By plugging Eqs. (3) and (4) into Eq. (2), we can final-

ly arrive at the intensity pattern as

Iðxi;yiÞ ¼1

2S0þ1

þ1

−1

4jS23ji · cos½2πð2ΩÞyiþ argðS23Þ?

Ω ¼Δ

2S1· cosð2πΩðxiþ yiÞÞ

4jS23j · cos½2πð2ΩÞxi− argðS23Þ?

S23¼ S2þ iS3;

λf:

ð5Þ

Note that in Eq. (5) the Stokes parameters S1

through S3are modulated by various carrier fre-

quencies, but S0remains a DC component. This fact

allows us to decouple them in the frequency domain

by implanting a Fourier transform and then recover-

ing them simultaneously by inverse Fourier transfor-

mation [3].

This model convinces us that the new system

formulates a linear combination of individual Stokes

parameters in an image but in a much more compact

layout. We need to mention that this model ignores

any diffraction and aberration effects that can poten-

tially affect the polarimeter’s performance. An

advanced aberration model will be developed else-

where to address these profound issues [8].

3.

In addition to the system reduction, a unique prop-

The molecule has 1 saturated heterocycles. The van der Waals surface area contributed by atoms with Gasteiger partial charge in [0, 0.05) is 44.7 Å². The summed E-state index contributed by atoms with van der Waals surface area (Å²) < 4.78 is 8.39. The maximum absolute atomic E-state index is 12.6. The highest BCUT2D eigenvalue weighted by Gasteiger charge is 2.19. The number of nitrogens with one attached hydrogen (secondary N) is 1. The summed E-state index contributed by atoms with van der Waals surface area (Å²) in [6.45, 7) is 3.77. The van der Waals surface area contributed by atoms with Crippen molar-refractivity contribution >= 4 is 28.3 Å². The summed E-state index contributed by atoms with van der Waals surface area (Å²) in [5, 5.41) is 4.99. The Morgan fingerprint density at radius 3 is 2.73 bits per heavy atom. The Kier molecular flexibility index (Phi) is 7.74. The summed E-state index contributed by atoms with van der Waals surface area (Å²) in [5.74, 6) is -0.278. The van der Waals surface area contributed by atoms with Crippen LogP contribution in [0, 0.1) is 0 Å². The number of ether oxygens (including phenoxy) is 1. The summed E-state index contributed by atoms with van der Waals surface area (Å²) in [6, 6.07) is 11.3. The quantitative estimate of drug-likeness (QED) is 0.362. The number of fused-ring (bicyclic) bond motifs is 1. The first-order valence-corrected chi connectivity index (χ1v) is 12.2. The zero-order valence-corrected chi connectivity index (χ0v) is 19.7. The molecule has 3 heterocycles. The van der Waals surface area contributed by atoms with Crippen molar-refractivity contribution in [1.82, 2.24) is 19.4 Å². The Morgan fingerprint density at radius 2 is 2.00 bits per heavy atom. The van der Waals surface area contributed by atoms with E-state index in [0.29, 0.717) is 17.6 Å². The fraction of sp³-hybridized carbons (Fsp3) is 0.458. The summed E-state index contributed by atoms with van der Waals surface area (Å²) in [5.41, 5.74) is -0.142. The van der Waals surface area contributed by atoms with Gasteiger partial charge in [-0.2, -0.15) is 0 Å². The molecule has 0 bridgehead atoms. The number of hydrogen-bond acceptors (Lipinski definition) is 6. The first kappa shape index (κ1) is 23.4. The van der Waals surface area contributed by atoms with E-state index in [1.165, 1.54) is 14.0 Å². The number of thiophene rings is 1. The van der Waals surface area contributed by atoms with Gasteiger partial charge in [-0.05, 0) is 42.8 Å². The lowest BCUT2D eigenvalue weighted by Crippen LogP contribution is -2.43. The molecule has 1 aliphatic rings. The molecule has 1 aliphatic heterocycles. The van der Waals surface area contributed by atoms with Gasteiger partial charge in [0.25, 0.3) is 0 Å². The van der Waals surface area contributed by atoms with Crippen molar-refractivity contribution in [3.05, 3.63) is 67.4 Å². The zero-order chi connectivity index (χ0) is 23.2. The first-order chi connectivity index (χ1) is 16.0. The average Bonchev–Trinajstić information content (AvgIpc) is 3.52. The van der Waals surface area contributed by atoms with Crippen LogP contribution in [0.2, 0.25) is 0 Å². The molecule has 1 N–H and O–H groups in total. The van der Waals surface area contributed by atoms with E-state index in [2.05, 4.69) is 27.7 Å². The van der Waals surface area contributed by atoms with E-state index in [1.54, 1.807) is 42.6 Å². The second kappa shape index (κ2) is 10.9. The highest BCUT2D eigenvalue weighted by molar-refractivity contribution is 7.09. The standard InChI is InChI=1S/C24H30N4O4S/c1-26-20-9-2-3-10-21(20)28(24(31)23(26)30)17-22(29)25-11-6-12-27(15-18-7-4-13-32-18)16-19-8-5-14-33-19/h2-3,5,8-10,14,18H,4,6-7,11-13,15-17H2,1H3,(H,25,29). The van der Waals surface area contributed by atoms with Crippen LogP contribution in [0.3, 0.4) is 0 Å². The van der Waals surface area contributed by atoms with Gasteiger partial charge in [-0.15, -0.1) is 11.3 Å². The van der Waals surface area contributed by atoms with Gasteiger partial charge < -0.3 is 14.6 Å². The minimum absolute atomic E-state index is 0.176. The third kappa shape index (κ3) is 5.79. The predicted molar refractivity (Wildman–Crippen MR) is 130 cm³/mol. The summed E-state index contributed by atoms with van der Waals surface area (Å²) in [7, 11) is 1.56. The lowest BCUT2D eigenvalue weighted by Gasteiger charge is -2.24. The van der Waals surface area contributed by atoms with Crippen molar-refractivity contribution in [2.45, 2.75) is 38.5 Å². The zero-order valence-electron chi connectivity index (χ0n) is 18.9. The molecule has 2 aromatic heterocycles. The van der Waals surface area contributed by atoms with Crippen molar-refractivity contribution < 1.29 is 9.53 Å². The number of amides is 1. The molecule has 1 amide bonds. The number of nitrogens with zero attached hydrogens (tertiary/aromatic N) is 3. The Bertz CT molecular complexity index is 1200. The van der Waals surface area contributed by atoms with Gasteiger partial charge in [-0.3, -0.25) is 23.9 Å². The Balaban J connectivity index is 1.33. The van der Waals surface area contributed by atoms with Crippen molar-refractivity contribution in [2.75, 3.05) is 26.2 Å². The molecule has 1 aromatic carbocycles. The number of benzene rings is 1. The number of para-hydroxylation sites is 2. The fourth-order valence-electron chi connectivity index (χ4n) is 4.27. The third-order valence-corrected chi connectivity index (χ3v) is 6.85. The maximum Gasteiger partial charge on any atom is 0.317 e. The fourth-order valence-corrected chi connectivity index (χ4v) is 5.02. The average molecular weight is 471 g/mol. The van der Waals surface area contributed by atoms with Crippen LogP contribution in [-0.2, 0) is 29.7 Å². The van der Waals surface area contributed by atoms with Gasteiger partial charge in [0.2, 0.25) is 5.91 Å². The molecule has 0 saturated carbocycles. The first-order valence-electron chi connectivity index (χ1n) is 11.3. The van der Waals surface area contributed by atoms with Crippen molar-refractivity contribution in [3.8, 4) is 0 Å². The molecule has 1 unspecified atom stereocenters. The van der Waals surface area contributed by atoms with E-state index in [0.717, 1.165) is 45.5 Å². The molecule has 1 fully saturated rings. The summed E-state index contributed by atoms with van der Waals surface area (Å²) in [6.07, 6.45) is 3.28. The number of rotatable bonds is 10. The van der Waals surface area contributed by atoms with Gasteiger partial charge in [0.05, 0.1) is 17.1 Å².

erty of the SP can make an additional contribution

to the miniaturizatioin of the device. The fringe fre-

Condition of Miniaturization

quencies in Eq. (5), which we call the carrier frequen-

cies (CFs), are proportional to Ω ¼Δ

the shearing distance

2

Δ ¼ 0:075tðμmÞ, where t is

the thickness in millimeters of the SP [6]. At a fixed

wavelength and CFs (Ω), t is proportional to f, the

focal length of the imaging lens. This becomes an im-

portant feature in that the total length of the polari-

meter can be scaled by a common factor. If a

miniature lens can be implemented, the whole device

can be scaled down significantly. We use a cell phone

camera as an example with f ¼ 5mm and pixel spa-

cing of 4:75μm, λ ¼ 0:55μm, and Ω ¼ 4 pixels/fringe.

The required thickness t then equals 1:54mm and

the total length of the polarimeter is shorter than

1:5cm, which to our knowledge is the smallest ima-

ging polarimeter to date. If we change the calcite to

other higher birefringence materials, the size of the

polarimeter can be made even smaller. Compared

with other polarization elements, the plane-parallel

feature of the SPs makes it more cost-effective in

terms of fabrication and assembly.

λf. For a calcite SP,

ffiffiffip

4.

Imaging Polarimeter

As a theoretical demonstration, the above-mentioned

parameters of a miniature system are inserted into

Zemax with a 5mm diameter pupil. The image spot

diagrams and ray shearing diagrams from this simu-

lation are shown in Fig. 2. Two different field points

are sampled, and the object is at a distance of 1m for